Surveillance for disease progression of transthyretin amyloidosis after heart transplantation in the era of novel disease modifying therapies

Jan M. Griffin, Eleonore Baughan, Hannah Rosenblum, Kevin J. Clerkin, Justin A. Fried, Jayant Raikhelkar, Nir Uriel, Thomas H. Brannagan, Koji Takeda, Justin L. Grodin, Charles Marboe, Mathew S. Maurer, Maryjane A. Farr

Research output: Contribution to journalArticlepeer-review

4 Scopus citations


Background: Heart Transplantation (HT) is a rational therapy for advanced transthyretin cardiac amyloidosis (ATTR-CA), but the impact of ongoing amyloid deposition is not well defined. We evaluated a cohort of patients who underwent HT for ATTR-CA to determine the incidence of de novo or progression of post-HT ATTR deposition. Methods: All patients who were followed post-HT for ATTR-CA at our center were included. Baseline demographics and post-HT manifestations of TTR deposition were collected. All patients completed the Composite Autonomic Symptom Score (COMPASS-31 quantifies autonomic symptoms, with a higher score [0-100] indicating more severe autonomic dysfunction) and Polyneuropathy Disability Score (PND, range from 0 [asymptomatic] to IV [confined to wheelchair/bed]) questionnaires. Results: Twelve patients (5 wild-type, 7 variant [6 p.Val142Ile, 1 p.Thr80Ala]) were included. Mean age at HT was 64.6 (SD: 4.8) years, 83.3% male, and 50% Black. At a median of 4.0 years (IQR 2.4, 5.9) post-HT, 8 patients had symptoms of ATTR deposition (5 with gastrointestinal involvement, 4 orthopedic and 4 neurologic), with 4 patients having ≥2 body systems involved. There were no patients with recurrent cardiac involvement. Median COMPASS-31 score was 17.3 (IQR 11.3, 23.5) at 3.9 years (IQR 2.4, 5.9) post-HT. Four patients had a PND score of stage 1 (sensory disturbance), 1 patient was stage 2 (impaired walking) and 1 patient stage 3b (required a walking aid). Conclusions: More than 50% of patients had evidence of progressive or de novo ATTR deposition post-HT, impairing quality of life despite a well-functioning cardiac allograft. These observations highlight an unmet need to establish the role of formal surveillance and treatment of TTR using TTR disease-modifying therapies, which may maintain or improve quality of life post-HT for ATTR-CA.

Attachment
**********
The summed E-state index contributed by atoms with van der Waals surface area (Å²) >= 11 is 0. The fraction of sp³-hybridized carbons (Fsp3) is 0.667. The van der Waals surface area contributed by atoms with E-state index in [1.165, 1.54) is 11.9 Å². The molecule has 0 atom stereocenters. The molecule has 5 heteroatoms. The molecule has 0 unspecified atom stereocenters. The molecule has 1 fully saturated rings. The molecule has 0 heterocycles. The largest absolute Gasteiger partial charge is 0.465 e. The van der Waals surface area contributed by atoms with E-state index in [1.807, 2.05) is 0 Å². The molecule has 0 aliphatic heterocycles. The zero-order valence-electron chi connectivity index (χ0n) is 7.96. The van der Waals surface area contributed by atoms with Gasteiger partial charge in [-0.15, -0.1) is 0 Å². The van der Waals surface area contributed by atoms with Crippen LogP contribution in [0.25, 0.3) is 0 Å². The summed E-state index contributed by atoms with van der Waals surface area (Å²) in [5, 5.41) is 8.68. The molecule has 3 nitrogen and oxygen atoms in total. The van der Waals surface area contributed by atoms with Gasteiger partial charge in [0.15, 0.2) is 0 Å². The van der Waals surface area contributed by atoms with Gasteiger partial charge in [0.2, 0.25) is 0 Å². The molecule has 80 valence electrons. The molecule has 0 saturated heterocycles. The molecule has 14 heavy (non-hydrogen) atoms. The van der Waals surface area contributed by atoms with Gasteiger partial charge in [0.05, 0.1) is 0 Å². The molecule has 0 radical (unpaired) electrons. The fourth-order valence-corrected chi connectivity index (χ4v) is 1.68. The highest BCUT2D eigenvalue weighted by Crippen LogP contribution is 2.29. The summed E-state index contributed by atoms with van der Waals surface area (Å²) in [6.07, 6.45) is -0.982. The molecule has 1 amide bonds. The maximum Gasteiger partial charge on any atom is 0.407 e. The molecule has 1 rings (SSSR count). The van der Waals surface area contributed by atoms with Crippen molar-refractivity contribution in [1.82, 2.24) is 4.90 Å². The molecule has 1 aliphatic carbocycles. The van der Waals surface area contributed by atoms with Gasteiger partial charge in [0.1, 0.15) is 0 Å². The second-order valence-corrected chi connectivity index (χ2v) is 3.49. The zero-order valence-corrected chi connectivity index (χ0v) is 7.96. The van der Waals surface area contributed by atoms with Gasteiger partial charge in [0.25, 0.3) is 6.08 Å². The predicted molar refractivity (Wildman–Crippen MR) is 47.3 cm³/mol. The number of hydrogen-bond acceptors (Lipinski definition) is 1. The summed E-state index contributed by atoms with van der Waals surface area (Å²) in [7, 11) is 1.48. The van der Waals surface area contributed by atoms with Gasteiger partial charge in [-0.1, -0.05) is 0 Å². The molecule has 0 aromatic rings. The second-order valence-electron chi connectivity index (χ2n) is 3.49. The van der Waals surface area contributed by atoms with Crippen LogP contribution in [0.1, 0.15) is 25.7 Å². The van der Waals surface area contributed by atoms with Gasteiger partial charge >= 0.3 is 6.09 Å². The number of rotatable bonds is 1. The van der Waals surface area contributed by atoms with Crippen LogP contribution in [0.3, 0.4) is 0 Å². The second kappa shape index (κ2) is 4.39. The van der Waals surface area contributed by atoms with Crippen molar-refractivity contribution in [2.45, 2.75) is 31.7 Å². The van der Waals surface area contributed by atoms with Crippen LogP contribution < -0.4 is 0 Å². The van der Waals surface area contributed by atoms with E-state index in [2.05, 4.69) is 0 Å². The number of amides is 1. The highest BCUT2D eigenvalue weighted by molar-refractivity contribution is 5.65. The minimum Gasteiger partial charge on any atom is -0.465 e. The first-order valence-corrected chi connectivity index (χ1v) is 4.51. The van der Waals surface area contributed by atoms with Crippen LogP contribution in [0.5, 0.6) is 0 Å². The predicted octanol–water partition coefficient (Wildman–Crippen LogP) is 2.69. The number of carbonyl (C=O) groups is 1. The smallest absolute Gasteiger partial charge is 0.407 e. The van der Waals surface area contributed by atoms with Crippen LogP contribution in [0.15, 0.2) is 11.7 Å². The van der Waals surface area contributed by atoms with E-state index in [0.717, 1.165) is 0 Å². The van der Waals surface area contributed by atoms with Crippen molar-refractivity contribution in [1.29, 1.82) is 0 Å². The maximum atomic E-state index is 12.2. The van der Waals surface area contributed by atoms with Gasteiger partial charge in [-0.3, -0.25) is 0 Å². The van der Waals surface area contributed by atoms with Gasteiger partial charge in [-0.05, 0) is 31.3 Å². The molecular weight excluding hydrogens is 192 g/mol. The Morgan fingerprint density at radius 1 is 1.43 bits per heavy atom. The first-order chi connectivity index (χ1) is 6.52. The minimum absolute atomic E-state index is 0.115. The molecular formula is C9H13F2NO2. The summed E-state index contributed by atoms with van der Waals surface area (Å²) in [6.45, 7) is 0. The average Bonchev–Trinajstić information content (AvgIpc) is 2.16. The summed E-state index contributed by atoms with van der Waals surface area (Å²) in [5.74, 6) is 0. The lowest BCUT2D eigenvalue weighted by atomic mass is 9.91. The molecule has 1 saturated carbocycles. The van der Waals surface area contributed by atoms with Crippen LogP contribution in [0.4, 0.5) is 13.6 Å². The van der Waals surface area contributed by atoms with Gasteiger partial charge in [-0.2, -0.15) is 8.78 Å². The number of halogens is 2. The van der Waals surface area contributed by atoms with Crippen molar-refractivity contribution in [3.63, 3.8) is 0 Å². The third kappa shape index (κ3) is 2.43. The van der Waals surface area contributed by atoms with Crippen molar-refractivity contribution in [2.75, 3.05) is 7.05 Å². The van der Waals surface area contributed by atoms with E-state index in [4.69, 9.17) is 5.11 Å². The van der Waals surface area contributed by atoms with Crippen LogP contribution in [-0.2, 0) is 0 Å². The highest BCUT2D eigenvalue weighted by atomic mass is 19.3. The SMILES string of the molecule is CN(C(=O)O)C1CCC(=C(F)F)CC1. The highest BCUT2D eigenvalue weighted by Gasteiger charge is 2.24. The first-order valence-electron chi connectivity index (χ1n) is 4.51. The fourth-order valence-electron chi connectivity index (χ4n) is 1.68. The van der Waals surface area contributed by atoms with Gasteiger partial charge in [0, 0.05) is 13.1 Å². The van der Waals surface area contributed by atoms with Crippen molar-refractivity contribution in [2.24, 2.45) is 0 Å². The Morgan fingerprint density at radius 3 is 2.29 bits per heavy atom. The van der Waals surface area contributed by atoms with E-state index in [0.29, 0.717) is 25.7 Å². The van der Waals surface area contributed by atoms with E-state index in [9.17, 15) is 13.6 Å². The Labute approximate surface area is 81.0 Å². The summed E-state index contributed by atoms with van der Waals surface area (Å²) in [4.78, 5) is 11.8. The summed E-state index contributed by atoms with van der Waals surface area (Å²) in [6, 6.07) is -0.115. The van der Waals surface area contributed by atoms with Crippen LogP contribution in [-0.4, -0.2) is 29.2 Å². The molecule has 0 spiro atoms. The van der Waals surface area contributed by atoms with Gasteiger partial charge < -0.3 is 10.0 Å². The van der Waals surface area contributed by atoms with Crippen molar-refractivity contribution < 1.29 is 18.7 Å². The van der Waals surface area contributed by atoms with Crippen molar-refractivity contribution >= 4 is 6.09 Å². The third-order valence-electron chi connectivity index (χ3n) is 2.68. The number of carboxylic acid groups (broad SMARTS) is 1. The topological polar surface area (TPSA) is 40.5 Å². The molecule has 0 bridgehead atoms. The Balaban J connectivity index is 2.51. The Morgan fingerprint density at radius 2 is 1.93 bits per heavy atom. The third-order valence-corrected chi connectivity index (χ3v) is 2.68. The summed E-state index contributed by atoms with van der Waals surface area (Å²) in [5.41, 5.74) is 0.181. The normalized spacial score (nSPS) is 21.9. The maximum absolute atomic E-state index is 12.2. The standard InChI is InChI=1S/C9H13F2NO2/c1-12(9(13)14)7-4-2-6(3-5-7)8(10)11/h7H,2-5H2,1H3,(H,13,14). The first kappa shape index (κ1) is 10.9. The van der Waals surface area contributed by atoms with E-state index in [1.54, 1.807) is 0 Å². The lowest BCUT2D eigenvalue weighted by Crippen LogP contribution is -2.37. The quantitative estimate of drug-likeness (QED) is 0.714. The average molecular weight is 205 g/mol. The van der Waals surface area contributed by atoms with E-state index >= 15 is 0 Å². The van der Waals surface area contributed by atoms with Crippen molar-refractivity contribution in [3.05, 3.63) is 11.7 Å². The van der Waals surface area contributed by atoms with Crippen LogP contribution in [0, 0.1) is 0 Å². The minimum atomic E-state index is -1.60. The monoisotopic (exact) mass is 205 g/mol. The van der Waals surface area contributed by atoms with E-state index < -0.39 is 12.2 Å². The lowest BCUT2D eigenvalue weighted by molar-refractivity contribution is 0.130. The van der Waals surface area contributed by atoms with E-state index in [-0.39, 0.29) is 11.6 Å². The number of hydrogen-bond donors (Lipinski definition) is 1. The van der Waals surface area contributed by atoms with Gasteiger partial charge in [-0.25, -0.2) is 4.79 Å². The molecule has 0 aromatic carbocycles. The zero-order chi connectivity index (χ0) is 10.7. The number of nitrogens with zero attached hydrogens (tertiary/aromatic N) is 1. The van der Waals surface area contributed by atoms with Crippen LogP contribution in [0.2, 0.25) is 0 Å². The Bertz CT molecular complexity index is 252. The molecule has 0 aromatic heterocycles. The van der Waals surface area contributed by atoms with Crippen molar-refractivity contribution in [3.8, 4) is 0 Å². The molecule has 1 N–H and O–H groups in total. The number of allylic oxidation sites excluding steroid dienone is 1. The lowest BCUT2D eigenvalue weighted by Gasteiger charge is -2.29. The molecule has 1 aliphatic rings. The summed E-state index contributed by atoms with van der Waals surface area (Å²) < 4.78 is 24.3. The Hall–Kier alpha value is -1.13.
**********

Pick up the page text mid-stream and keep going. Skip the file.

Original languageEnglish (US)
Pages (from-to)199-207
Number of pages9
JournalJournal of Heart and Lung Transplantation
Issue number2
StatePublished - Feb 2022


  • heart transplantation, disease progression, transthyretin amyloidosis, surveillance, transthyretin stabilizers

ASJC Scopus subject areas

  • Surgery
  • Pulmonary and Respiratory Medicine
  • Cardiology and Cardiovascular Medicine
  • Transplantation


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